Helpful Secrets To Being A Traveler, Not A Tourist

The word “tourist” tends to have a negative connotation, while the label “traveler” is often thought of positively. Some people might not recognize a difference between the two, however, it is possible to come to the same country and leave with completely different views of where you traveled depending on whether you are a traveler or a tourist.

What’s the difference?

Key differences between a traveler and a tourist:

1. Travelers recognize that the country they are visiting does not exist to make them comfortable. Instead of trying to maximize their own desires and agenda, they watch how the country and culture helps its own people to thrive. Tourists are often there to see what they can get out of a country, with the mindset of a consumer.

2. Travelers seek to be sensitive to the culture around them. Travelers recognize that they are entering a different culture, one whose customs they might not be familiar with. Rather than wanting to carry on in the way of their home culture, they adapt to the culture in which they are journeying. They are eager to try new things, because they realize that they left home for a reason and don’t feel the need to bring home with them.

3. Travelers go to a destination because they love expanding their worldview. Tourists might go somewhere to tick it off the list of “cool places they’ve been.” For example, travelers might take a local cooking class so that they can better understand the cuisine of the culture, while tourists take a cooking class for entertainment.

4. Travelers are spontaneous! They are willing to take the next adventure as it comes, because they know that things don’t always go as planned, especially in a country foreign to them! Tourists tend to be more focused on what they are “supposed to see.” This can cause them to miss an incredible opportunity right in front of them!


5. Travelers are willing to go off the map. They aren’t looking for the photo that will get the most likes on Instagram or make the best cover photo on Facebook. They are looking for the real deal–ditching the tourist traps for an authentic glimpse of the culture they are visiting.

6. Travelers value the advice and opinion of locals. No matter how many guidebooks you read, you can’t understand a country like someone who has lived in it and been a part of its culture. Travelers are eager to meet people and hear their advice on what to see and what to skip.

7. Travelers desire to see the country for what it is instead of the stereotyped version of the culture that is often presented to visitors.

“Please, be a traveler and not a tourist. Try new things, meet new people, and look beyond what is right in front of you. Those are the keys to understanding this amazing world we live in.”
-Andrew Zimmern

Which is better?

We would advise people to try to be travelers instead of tourists as much as possible.

It is fine to be a tourist and enjoy the comforts of familiarity in a different culture, but we think that you will get the most out of your trip by approaching it with the attitude of wanting to engage with the culture as much as possible. Sometimes it might depend on your resources and specific situations, and that is perfectly fine.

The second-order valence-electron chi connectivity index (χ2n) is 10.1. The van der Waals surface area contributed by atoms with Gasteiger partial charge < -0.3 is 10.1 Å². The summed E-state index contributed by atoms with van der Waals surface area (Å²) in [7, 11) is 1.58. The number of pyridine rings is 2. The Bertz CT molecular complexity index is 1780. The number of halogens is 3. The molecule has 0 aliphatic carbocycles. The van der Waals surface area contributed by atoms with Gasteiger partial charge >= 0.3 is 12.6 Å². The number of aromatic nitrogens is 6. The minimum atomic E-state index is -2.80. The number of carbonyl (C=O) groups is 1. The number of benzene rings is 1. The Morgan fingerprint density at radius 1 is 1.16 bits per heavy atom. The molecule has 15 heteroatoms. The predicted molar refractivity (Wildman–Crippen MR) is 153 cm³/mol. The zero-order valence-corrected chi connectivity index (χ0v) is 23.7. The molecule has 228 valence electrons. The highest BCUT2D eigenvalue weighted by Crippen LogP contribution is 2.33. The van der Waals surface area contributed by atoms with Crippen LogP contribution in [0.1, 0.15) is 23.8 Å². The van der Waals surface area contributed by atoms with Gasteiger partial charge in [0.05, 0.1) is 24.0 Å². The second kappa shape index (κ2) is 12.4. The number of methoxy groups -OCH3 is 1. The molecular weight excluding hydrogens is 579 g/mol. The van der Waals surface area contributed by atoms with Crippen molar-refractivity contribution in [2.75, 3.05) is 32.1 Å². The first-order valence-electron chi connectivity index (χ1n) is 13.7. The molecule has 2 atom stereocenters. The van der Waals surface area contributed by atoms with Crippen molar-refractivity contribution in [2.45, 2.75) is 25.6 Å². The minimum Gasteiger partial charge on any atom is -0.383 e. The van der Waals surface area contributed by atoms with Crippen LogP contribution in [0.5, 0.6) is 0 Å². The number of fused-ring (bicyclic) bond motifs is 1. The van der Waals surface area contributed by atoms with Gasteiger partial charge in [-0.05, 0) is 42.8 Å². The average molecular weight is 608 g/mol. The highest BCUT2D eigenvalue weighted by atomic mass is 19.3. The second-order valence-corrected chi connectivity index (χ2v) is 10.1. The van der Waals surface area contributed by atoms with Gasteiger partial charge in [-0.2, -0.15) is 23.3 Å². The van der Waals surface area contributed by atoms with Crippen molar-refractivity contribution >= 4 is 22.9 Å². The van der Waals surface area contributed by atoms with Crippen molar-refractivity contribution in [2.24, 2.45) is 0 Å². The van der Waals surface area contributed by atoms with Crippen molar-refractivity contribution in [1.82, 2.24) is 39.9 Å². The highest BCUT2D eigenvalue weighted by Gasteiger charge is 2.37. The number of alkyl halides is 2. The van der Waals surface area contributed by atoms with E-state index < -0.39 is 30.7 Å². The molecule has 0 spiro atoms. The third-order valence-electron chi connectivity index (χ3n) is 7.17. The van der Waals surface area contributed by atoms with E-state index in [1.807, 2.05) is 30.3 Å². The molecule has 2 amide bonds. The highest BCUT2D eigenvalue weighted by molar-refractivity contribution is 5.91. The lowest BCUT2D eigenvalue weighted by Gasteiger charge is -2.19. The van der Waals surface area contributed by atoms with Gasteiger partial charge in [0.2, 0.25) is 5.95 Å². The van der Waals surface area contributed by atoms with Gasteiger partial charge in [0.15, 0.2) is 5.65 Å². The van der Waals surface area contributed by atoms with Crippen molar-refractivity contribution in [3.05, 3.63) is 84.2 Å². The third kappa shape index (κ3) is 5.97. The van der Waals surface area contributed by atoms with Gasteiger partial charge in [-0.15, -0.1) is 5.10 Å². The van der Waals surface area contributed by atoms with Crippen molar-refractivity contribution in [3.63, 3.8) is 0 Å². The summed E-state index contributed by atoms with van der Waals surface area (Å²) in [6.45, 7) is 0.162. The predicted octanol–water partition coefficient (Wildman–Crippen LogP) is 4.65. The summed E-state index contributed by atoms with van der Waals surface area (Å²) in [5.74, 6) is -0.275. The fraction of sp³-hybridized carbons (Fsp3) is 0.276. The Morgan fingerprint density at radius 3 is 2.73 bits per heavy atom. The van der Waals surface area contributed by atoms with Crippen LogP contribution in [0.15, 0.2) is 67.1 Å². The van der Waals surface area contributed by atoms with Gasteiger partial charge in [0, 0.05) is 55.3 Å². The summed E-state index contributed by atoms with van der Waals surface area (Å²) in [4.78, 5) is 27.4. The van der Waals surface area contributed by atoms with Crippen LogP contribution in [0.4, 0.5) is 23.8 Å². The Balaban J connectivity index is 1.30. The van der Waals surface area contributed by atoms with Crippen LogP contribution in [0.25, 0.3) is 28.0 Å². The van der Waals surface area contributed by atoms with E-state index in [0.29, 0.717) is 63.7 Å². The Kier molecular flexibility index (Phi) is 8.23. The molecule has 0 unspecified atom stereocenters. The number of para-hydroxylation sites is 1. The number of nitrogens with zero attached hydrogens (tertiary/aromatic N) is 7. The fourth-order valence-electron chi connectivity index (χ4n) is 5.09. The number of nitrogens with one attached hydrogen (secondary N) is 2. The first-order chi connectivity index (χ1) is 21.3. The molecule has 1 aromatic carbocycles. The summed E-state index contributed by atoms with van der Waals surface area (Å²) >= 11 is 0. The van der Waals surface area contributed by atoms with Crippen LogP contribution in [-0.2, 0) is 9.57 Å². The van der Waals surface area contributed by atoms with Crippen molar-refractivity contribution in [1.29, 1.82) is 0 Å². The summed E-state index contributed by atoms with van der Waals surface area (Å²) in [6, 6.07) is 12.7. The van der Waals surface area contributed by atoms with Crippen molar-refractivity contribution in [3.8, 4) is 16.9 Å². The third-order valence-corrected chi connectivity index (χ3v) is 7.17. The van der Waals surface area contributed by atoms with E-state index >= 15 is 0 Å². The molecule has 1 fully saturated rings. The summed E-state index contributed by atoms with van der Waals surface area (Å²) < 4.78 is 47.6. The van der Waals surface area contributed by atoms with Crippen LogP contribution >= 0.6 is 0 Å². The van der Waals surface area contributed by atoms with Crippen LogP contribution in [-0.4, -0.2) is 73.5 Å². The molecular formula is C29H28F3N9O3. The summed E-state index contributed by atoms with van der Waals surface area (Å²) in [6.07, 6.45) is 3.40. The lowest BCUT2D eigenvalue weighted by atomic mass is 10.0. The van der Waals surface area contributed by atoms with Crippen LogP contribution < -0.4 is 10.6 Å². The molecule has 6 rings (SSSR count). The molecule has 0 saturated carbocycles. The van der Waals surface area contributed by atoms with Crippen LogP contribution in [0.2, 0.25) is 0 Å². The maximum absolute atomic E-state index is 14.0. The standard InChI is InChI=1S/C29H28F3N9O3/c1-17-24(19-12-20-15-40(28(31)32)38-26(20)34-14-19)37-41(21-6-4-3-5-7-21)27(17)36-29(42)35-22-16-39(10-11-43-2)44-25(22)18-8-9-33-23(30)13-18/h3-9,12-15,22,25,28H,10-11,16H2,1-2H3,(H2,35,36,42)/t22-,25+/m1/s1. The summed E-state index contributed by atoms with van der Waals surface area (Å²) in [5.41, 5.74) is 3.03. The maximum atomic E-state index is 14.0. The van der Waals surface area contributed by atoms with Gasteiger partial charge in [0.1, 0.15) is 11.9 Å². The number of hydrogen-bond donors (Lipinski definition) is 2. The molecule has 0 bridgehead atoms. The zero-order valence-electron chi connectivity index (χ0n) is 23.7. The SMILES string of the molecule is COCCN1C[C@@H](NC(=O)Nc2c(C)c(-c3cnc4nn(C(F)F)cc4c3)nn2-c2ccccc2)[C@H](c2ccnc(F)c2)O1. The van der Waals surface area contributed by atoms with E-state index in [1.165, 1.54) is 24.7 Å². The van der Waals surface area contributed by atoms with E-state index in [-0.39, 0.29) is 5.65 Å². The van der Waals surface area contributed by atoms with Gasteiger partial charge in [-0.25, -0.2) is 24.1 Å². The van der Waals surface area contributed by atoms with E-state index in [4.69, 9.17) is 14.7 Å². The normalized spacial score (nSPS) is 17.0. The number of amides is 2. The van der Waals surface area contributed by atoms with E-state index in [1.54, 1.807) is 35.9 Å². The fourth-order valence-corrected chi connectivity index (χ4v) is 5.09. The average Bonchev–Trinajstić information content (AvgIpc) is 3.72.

How can you be a better traveler? A little practical advice:

  • Try new things! Whether this means tasting food that you would normally never be brave enough to sample, or riding a new form of public transportation, be adventurous! As far as food goes specifically, eat what the locals eat. Watch and see what is popular with them, because they know their cuisine the best. Every country has its own unique flavor–try as much of it as you can! See how many different dishes you can sample.
  • Have a learning and humble attitude as you travel. Recognize that each culture does different things well and that you have a lot to learn from the culture you are visiting.
  • Ask good questions.
  • Get away from the biggest sights. This isn’t to say not to see these at all; some of the sights that are popular among tourists will take your breath away. See them! But don’t stress yourself out trying to see all of them. You’ll probably find that seeing the everyday sights of the country will actually be more enjoyable for you.
  • Follow local cultural code as much as possible. Standards of modesty and acceptable dress are different in every culture. Be respectful!
  • Ask before you take a picture of someone. No one likes to have a camera shoved in their face.
  • Don’t plan every single minute of your trip. Leave room for spontaneous excursions or spur-of-the-moment experiences! Those will be the ones you remember.
Bonnie Badham Rissani (1)

How does Experience It Tours encourage a traveler rather than tourist mindset?

One way that we help our travelers experience the real Morocco is by having them stay in traditional riads rather than hotels. While there are many beautiful hotels available in Morocco, we believe that people should stay in riads, because they are a unique part of Morocco and hotels are available in most other countries.

A second way that we aid our travelers to get an authentic view of Morocco is by only offering private tours. Private tours allow for spontaneity and a chance to be flexible with your trip. Our personal drivers are there to offer their insight on local culture and help you find the places you want to see.

Closing thoughts…

You definitely will not be able to understand a different culture in your 2 week travel time. Odds are, you probably won’t blend in like a local either.

However, it is important to give an effort to see the culture the best you can, in a way that is an accurate representation of it. Most of the time, you’ll find that view comes from engaging with it as much as possible, with humility and a desire to learn from the country you are traveling through.